Autumn has come to the mountain just as spring did – one ay it was perfectly clear, close to 80º and comfortably into the mid-60s at night, the next it was barely up to 60º at mid-day and into the high 30s at night. Not only are we seriously behind in the necessary wood supply for heat, I’ve been having to scramble to bring in the remaining peppers and last of the tomatoes. Poplar leaves are already yellow and dogwoods are getting a ret tint on their leave to complement their quickly ripening bright red berries, and the crisp air fills with leaves whenever the breeze blows.
Luckily autumn is my favorite of all seasons. In three weeks from now the lush greens of summer will have turned into impossible corals and day-glo oranges and deep reds and yellows bright enough to light up the night. The smell of leaf-fall is heavenly even though it means endless raking in November, a necessary task to ensure resistance to spring fires. And of course the usual foot-deep winter covering once I’ve cleaned out the garden terraces and tossed the remains of their summer bounty on the compost pile. But it’s raining right now, so I’m shivering inside not daring to use any of the scant locust we have left from last year’s wood supply before nightfall, when it’ll really be needed.
In my last post I talked about a new centralized organizational outfit for connecting CSAs [Community Supported Agriculture farms] and ass orated organic suppliers with customer bases in their area via the internet, for promoting healthy, local food and food products and changing the way we eat. In my wanderings about the web, I discovered another kind of CSA that sounds like something right up my alley.
It’s called Goldthread, and it’s a CSA they say should properly be called a “CSM” because it offers community-supported medicinal herb shares. The Goldthread farm is located in western Massachusetts, and its herbal preparations are made in small batches at the farm in Conway and an apothecary in Florence. A share basket may include a combination of carefully dried bulk herbs, small bottles of tinctures, essential oils, herbal honeys and compounds, often accompanied by fresh culinary herbs and garlic.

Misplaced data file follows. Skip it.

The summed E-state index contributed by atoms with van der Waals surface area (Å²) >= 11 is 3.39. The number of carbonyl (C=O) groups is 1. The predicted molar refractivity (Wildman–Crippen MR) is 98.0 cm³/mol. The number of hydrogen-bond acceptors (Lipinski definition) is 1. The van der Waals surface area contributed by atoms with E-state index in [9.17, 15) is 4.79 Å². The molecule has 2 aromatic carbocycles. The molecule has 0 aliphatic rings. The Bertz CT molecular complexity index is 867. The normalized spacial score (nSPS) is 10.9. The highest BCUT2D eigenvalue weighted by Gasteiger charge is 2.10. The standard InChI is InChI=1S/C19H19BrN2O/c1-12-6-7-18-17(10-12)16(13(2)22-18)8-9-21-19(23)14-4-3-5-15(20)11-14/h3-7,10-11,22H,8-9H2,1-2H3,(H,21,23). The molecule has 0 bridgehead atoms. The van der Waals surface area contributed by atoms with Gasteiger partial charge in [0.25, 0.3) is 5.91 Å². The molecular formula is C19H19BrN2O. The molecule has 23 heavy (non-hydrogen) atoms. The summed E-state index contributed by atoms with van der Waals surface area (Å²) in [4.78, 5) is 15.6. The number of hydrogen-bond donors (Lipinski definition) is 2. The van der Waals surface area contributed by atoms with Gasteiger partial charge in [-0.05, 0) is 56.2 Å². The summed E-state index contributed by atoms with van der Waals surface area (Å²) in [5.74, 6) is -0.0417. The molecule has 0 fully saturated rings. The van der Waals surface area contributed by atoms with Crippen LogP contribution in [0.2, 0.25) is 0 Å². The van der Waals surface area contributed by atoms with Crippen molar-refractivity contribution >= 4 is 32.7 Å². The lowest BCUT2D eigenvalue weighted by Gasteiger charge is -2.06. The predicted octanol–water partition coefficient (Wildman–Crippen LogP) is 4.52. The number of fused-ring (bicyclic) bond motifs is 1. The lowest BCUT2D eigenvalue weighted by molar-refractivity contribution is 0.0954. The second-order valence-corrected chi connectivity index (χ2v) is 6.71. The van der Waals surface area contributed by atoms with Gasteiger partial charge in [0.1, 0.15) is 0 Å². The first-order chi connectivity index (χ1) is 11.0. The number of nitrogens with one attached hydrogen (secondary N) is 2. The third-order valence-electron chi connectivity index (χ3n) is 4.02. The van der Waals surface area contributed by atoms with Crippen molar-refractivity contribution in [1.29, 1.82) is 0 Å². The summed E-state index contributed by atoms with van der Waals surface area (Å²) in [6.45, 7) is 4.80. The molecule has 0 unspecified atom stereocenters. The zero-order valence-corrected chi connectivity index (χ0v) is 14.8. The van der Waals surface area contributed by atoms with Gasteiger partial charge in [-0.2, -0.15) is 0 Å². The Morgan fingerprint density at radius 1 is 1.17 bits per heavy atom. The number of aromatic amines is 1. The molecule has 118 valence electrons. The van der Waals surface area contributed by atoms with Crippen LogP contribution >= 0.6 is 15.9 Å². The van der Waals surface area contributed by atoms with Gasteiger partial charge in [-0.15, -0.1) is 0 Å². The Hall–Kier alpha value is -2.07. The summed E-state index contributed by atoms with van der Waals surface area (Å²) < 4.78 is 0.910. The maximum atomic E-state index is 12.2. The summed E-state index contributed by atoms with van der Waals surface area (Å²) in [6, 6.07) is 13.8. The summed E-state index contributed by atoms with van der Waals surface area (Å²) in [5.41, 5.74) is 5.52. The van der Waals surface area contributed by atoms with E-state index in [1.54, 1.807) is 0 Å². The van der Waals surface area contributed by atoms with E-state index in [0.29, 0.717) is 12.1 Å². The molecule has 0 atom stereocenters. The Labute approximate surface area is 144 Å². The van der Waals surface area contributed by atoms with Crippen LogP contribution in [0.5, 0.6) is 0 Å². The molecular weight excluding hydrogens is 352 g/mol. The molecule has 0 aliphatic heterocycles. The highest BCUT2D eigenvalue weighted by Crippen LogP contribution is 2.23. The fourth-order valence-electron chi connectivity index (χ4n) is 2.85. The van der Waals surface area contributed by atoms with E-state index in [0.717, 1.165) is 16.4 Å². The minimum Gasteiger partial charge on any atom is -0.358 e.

“Grassroots medicine” sounds like a good idea at this current point in history, as my ‘customer’ base has only been increasing over the past few years as western medicine’s allopathic treatments have become far too expensive for most people to use, joblessness has stripped what little insurance coverage people once did have, and the state slashes Medicaid to the bone so that no one new gets on the roll until someone dies. Last year my elderberry tincture (for colds and flu) saved nearly a dozen people – one of them an ER nurse – from work and time loss due to viral respiratory infections. My ginseng tincture hasn’t been made yet, but three new ‘customers’ have requested some, asap. If I had money to invest in some cute little dropper bottles and labels, I could probably make a little income on the side just with those. Then there’s the black cohosh, the Japanese honeysuckle, the goldenseal, the dogwood and spiceberry tonic, and MUST get started on the autumn end of my skin lesion salve that takes a year to produce…
Problem is, I use those little quotes around the word ‘customer’ because I’ve just never charged anybody real money for my simples and remedies. People have long said I could, but all of my herbalist ancestors believed – and taught – that doing it for money was antithetical to the effort at healing. That was so ingrained in me that it’s been difficult to even begin thinking about charging money. But now that my grandson has put so much energy and effort into learning from me, and helping me greatly in managing the medicinal crops, I see that earning a little money on those efforts isn’t necessarily a bad thing.
Now that grandson is in ‘business’ with me as apprentice-in-training, making a bit of money for his college tuition is where I’m aiming my thoughts for the next year. Both in producing the concoctions and in planning for more medicinals next growing season. We’ve already transplanted what will be an entire grove of elderberry that was threatened by a road-widening project, and nettle so we’d have our own on-property supply. We’ve transferred the ginseng to new, deeper beds much better protected from deer and tromping disc golfers than where they were before.
We probably won’t be a CSA like this farm in Massachusetts is, as there are plenty of needful folks just here in our area who tend to trouts the old herb-lady more than they trust whatever allopathic doctor’s on duty today at the urgent care center for $400 a pop just to walk in the door.
So wish us luck, and I’ll be sure to report back on whether or not this change of heart on the healing plane works out. Stay tuned!